The “Freewheel” phone service, which runs on any WiFi connection, is an attempt by Cablevision to retain and potentially add subscribers at a time when cable companies are losing out to lower-priced, bundled TV and Internet services from telecom firms.
Cablevision said the phone service was the first of its kind to be launched by a cable company and aims to tap users seeking to download unlimited amounts of data on their mobile phones using WiFi, which is less expensive than a cellular connection.
Such services could pose a challenge to traditional telecom carriers. Currently, carrier Republic Wireless and Massachusetts-based startup Scratch Wireless offer users similar services that use WiFi to control data costs.
“There has been a dramatic shift in how consumers use their mobile devices: today, it’s all about data, and WiFi is now preferred and clearly superior to cellular,” Kristin Dolan, chief operating officer of Cablevision, said in the statement.
Cablevision, controlled by New York’s Dolan family, has been investing in its “Optimum” WiFi network since 2007, setting up over 1.1 million WiFi hotspots or access points in New York, New Jersey and Connecticut.
Cablevision’s WiFi phone service will be offered at $29.95 per month and $9.95 per month for subscribers of its “Optimum Online” service. It will be available exclusively on the Motorola Moto G smartphone that users will have to purchase, the company said.
The $180 Android phone will be sold to “Freewheel” users without a contract at a discounted price of $99.95, it added.
Over the last few years, the industry has seen budget polarization on an enormous scale. The cost of AAA development has ballooned, and continues to do so, pricing out all but the biggest warchests, while the indie and mobile explosions are rapidly approaching the point of inevitable over-saturation and consequential contraction. Stories about the plight of mid-tier studios are ten-a-penny, with the gravestones of some notable players lining the way.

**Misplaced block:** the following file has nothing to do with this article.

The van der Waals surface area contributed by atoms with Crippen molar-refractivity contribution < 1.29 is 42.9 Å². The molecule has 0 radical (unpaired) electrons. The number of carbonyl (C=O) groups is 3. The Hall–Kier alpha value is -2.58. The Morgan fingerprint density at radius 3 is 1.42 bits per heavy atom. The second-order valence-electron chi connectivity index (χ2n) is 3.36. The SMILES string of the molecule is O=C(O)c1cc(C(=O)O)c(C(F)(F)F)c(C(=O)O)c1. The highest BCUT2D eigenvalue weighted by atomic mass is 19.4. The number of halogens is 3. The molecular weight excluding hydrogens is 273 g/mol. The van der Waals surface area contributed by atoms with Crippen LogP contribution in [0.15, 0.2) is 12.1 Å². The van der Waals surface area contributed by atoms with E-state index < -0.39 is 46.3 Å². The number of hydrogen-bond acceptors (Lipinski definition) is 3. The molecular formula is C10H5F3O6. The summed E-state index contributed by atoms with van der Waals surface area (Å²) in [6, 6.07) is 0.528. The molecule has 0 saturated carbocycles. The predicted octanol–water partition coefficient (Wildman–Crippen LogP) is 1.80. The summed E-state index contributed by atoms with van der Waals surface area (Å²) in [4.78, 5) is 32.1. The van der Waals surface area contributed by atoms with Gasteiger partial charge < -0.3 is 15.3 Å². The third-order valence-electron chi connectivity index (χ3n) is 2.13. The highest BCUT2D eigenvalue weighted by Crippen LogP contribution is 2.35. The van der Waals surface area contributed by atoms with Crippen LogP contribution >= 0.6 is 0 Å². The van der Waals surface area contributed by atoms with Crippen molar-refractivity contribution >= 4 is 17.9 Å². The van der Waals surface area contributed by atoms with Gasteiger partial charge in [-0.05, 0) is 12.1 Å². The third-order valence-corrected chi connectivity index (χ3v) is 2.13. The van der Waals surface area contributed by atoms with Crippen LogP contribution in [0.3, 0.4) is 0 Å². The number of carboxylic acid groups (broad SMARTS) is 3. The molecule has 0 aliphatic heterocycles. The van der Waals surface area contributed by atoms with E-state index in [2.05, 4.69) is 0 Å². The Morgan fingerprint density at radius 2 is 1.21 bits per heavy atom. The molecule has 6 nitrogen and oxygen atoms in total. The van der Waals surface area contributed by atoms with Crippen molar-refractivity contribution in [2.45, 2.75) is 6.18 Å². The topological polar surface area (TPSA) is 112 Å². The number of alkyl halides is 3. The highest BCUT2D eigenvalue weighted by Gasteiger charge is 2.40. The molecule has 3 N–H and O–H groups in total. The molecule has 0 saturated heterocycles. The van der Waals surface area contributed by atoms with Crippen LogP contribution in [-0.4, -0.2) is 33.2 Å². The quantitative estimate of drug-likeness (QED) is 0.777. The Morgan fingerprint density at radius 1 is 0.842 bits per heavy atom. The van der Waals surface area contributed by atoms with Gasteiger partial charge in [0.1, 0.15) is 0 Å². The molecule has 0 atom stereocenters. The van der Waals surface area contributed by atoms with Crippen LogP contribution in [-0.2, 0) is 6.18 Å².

For a company like Ninja Theory, in many ways the archetypal mid-tier developer, survival has been a paramount concern. Pumping out great games (Ninja Theory has a collective Metacritic average of 75) isn’t always enough. Revitalizing a popular IP like DMC isn’t always enough. Working on lucrative and successful external IP like Disney Infinity isn’t always enough. When the fence between indie and blockbuster gets thinner and thinner, it becomes ever harder to balance upon.
Last year, Ninja Theory took one more shot at the upper echelons. For months the studio had worked on a big budget concept which would sit comfortably alongside the top-level, cross-platform releases of the age: a massive, multiplayer sci-fi title that would take thousands of combined, collaborative hours to exhaust. Procedurally generated missions and an extensive DLC structure would ensure longevity and engagement. Concept art and pre-vis trailers in place, the team went looking for funding. Razor was on its way.
Except the game never quite made it. Funding failed to materialize, and no publisher would take the project on. It didn’t help that the search for a publishing deal arrived almost simultaneously with the public announcement of Destiny. Facing an impossible task, the team abandoned the project and moved on with other ideas. Razor joined a surprisingly large pile of games that never make it past the concept stage.
Sadly, it’s not a new story. In fact, at the time, it wasn’t even a news story. But this time Ninja Theory’s reaction was different. This was a learning experience, and learning experiences should be shared. Team lead and co-founder Tameem Antoniades turned the disappointment not just into a lesson, but a new company ethos: involve your audience at an early stage, retain control, fund yourself, aim high, and don’t compromise. The concept of the Independent AAA Proposition, enshrined in a GDC presentation give by Antoniades, was born.